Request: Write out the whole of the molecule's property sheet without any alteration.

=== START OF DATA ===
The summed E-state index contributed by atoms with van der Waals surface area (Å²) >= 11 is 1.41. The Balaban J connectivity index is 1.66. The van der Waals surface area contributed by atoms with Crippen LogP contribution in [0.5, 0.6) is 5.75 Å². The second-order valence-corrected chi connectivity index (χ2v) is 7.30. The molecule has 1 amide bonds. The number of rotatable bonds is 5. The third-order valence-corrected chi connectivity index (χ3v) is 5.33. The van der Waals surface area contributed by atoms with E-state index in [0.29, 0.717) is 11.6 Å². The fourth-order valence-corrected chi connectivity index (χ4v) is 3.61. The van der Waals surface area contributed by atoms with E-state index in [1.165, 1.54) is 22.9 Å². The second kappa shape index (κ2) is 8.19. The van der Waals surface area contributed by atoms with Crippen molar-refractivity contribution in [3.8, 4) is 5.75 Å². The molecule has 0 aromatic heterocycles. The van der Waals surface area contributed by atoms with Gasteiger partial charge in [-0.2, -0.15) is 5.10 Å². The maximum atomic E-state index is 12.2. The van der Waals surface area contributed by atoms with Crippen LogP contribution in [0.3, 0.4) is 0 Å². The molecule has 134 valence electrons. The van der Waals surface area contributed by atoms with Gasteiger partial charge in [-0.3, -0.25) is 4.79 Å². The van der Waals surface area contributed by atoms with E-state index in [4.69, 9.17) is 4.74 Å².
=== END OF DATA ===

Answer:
The summed E-state index contributed by atoms with van der Waals surface area (Å²) >= 11 is 1.41. The Balaban J connectivity index is 1.66. The van der Waals surface area contributed by atoms with Crippen LogP contribution in [0.5, 0.6) is 5.75 Å². The second-order valence-corrected chi connectivity index (χ2v) is 7.30. The molecule has 1 amide bonds. The number of rotatable bonds is 5. The third-order valence-corrected chi connectivity index (χ3v) is 5.33. The van der Waals surface area contributed by atoms with E-state index in [0.29, 0.717) is 11.6 Å². The fourth-order valence-corrected chi connectivity index (χ4v) is 3.61. The van der Waals surface area contributed by atoms with E-state index in [1.165, 1.54) is 22.9 Å². The second kappa shape index (κ2) is 8.19. The van der Waals surface area contributed by atoms with Crippen molar-refractivity contribution in [3.8, 4) is 5.75 Å². The molecule has 0 aromatic heterocycles. The van der Waals surface area contributed by atoms with Gasteiger partial charge in [-0.2, -0.15) is 5.10 Å². The maximum atomic E-state index is 12.2. The van der Waals surface area contributed by atoms with Crippen LogP contribution in [0.3, 0.4) is 0 Å². The molecule has 134 valence electrons. The van der Waals surface area contributed by atoms with Gasteiger partial charge in [-0.3, -0.25) is 4.79 Å². The van der Waals surface area contributed by atoms with E-state index in [4.69, 9.17) is 4.74 Å².